World-class speed skater crosses over to digital pathways

Ryan Leveille (BBA ’13, MBA ’18)

Ray Glier | Nov. 08, 2019

Ryan Leveille wants the ambitious business student to look at their résumé upside down. Leveille insists the right-side-up, conformist résumé obliterates what should be illuminated.


The job hunter leaves out those things that reflect daring and resiliency, hallmarks of Leveille’s business style. It can occasionally lead to missteps, but can also produce grand accomplishments.

“I don’t know that I would get hired if I put all my failures on my résumé,” Leveille said. “You look at a typical résumé and it is so misleading. I’ve had so many failures, maybe not big failures, but failures.”

Leveille has all manner of introspection for the Terry College business student.

Here’s one:

“There is a lot of inherent good that comes along with not being afraid to fail so many times,” says Leveille (pronounced lev-ee-ay), “if you don’t look at them as failures, but as learning opportunities.”

Here’s another:

“What I have is a mindset, a way of thinking. It’s an inner drive, and it’s less about talent; it’s more about dedication, hard work, perseverance. It’s the soft skills that I think that I possess, that evolved and enhanced over time. I don’t give up.”        

It’s more like, Leveille, 36, does not let up. He has five degrees (three from the Terry College). He was a world-class speed skater and U.S. Olympian. Leveille led an award-winning innovation lab with General Electric where he worked for six years, first in energy, then transportation. In May, he was hired by The Coca-Cola Company to find inventive digital pathways into the colossus that is e-commerce.

Leveille’s public résumé is full of hosannas. His incognito résumé — the one with blemishes — means just as much to him. He’s not reckless, the guy out on a limb sawing the branch behind him, but Leveille is the type of business thinker who wonders, “Is there something to learn from the guy who is about to crash to the ground after he saws through the limb?”

“I put myself out there,” says Leveille, “my personal relationships, my jobs, service to the community.”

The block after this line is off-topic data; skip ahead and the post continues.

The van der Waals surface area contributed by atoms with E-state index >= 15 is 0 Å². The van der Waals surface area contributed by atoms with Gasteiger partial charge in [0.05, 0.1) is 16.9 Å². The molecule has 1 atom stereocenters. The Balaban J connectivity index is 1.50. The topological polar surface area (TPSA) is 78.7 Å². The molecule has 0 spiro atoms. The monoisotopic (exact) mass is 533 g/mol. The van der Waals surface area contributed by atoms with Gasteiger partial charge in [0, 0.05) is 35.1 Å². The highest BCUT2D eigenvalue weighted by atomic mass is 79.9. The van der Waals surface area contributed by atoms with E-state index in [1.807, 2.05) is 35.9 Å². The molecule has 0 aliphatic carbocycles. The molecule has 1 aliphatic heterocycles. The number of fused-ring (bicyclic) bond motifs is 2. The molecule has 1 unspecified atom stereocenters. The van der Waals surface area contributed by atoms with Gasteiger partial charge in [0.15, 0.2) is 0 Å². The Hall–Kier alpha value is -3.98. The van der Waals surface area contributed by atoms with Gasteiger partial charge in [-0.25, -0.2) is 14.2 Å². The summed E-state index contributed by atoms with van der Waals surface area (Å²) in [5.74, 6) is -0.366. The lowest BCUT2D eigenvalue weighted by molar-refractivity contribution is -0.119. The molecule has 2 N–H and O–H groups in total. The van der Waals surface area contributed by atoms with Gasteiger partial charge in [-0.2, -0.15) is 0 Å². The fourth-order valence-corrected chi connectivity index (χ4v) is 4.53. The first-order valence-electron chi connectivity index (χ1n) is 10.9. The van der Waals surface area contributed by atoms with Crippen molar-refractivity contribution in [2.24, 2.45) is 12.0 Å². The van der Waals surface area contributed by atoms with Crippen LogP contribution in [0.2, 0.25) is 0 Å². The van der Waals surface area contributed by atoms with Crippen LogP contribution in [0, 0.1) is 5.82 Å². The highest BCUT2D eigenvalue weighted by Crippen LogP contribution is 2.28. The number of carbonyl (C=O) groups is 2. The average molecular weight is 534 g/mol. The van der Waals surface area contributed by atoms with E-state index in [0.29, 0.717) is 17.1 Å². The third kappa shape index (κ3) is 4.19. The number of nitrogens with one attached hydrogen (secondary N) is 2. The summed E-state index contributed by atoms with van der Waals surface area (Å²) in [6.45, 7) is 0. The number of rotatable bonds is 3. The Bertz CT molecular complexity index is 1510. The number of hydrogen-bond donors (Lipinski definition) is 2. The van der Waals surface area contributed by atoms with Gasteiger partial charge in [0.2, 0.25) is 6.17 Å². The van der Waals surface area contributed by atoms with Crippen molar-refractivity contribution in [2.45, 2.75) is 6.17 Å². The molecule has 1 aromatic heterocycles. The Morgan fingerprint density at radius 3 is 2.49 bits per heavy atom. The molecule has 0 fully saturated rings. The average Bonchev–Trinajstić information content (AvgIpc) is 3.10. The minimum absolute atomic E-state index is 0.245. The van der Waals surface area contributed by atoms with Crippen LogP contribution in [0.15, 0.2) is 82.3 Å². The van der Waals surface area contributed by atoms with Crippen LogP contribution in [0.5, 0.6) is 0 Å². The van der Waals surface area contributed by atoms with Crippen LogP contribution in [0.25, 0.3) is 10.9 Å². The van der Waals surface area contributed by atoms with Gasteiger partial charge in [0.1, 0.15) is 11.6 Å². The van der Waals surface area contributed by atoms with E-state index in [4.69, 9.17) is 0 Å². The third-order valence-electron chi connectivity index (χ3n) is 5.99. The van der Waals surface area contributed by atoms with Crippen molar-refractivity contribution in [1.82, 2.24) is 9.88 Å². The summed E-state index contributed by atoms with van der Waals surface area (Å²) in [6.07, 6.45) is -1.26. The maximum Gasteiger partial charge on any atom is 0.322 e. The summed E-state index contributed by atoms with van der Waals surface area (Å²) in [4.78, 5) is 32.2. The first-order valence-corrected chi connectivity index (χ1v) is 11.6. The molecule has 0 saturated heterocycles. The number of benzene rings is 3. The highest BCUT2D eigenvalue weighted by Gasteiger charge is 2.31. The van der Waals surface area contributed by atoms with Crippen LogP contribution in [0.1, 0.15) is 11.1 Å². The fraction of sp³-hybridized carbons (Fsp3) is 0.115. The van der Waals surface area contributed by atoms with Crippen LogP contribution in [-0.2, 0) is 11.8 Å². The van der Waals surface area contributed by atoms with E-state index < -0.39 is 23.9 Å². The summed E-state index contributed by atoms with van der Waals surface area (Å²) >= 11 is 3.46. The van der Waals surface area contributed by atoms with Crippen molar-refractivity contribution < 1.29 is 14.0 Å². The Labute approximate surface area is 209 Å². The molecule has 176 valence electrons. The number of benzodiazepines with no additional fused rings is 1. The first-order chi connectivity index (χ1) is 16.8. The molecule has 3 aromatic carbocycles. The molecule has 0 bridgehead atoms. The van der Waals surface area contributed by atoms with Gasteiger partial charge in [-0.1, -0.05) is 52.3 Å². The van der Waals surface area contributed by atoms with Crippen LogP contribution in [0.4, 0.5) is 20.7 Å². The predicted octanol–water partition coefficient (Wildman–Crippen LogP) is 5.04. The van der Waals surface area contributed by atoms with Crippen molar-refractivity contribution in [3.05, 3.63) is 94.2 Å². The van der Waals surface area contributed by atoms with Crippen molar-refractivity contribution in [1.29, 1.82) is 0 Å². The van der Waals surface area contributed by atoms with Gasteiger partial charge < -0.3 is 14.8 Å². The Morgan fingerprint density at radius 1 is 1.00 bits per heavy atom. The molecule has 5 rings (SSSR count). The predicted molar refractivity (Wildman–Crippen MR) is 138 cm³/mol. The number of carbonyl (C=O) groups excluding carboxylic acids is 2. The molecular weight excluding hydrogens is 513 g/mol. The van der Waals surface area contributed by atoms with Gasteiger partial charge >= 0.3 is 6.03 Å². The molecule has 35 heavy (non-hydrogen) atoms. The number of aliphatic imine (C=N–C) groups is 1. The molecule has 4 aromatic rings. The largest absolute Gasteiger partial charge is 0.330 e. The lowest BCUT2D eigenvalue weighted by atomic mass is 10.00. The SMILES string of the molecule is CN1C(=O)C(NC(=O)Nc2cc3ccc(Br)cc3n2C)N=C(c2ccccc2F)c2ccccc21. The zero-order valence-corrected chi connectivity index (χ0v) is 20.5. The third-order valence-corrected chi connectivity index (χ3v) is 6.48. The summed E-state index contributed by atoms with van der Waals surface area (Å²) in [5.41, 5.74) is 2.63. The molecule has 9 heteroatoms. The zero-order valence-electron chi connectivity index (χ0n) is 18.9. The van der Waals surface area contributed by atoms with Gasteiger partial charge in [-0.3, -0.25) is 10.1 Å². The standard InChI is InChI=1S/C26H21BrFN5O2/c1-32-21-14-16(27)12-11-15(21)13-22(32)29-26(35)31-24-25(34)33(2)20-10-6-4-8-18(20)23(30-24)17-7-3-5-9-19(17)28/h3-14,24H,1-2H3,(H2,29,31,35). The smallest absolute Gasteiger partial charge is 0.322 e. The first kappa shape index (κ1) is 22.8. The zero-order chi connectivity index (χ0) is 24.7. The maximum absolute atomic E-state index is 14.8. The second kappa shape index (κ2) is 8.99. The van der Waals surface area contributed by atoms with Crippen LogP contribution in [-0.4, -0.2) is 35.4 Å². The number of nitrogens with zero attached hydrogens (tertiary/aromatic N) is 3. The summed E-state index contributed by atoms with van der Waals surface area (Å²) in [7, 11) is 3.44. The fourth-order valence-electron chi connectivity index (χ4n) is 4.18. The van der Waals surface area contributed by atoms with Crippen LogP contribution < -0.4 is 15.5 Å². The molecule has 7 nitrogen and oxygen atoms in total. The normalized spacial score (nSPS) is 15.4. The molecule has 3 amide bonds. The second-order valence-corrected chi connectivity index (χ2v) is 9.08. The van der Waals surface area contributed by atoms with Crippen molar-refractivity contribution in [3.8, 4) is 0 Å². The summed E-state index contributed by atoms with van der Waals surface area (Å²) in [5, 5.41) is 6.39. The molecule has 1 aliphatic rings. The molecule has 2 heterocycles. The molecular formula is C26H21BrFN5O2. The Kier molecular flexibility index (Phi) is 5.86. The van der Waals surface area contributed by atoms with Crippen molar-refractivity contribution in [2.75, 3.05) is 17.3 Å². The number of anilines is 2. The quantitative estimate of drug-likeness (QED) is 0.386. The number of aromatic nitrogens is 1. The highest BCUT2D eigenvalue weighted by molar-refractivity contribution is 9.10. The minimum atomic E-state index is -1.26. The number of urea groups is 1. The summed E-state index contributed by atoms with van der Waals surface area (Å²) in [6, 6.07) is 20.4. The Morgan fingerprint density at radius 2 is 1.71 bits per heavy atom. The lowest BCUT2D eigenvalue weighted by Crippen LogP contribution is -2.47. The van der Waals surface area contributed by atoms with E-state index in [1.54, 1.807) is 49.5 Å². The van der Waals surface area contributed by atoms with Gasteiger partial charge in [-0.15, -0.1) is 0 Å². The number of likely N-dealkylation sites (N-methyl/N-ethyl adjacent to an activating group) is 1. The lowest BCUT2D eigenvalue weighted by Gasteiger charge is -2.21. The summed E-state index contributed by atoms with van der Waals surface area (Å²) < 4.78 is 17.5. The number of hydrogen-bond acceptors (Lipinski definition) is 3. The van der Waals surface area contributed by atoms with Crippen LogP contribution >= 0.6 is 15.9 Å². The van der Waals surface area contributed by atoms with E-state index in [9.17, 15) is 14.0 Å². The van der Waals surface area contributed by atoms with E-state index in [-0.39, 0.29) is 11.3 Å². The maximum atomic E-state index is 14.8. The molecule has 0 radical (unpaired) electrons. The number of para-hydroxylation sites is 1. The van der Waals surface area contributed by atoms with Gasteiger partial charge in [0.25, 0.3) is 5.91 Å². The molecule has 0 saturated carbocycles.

He has a forthright personality and asks questions of people around him all day. Leveille is also a hybrid thinker, that is, he considers what is real and what is imagined and marries the two. In other words, dreaming while awake.

And here is another nugget for business school students:

“You get knocked down, and I’ve had so many failures. We all struggle, but we need to be resilient. It’s a key differentiator of people. We live in an increasingly digital world, where we idolize perfectly curated versions of one another’s lives and consume highlight reels of achievements. I believe this does disservice to the health of our society, especially to young dreamers looking to their peers and leaders for paths in life that resonate with their own ambition.”

There was a sentinel moment for Leveille, the instant he was unafraid to fail and suddenly became an unblushing strategist who went for it. He was 13 years old and an inline skater of modest ability in competitive races. But in an invitational in Pensacola, Fla., Leveille, who habitually finished in eighth or ninth place, changed his mindset. Instead of trying to win the race with three laps to go, he decided to win it with seven laps to go. He roared to the front of the pack, stayed there, and won the race.

It defined him. Forever.

“Something just clicked,” he says. “It wasn’t physical. It was mental. It was a belief that I can put myself out there and no matter what happened, it wasn’t about the outcome. What mattered was my approach. And I’ve taken that perspective ever since.”

Leveille started to dominate the sport nationally after the race in Pensacola. He turned professional inline skater when he was 15. By the time he was 17, he was unbeatable. When he was 18 and graduated from North Forsyth High School, Leveille moved to Los Angeles following the path of other successful inline skaters who became Olympic contenders in speed skating on ice.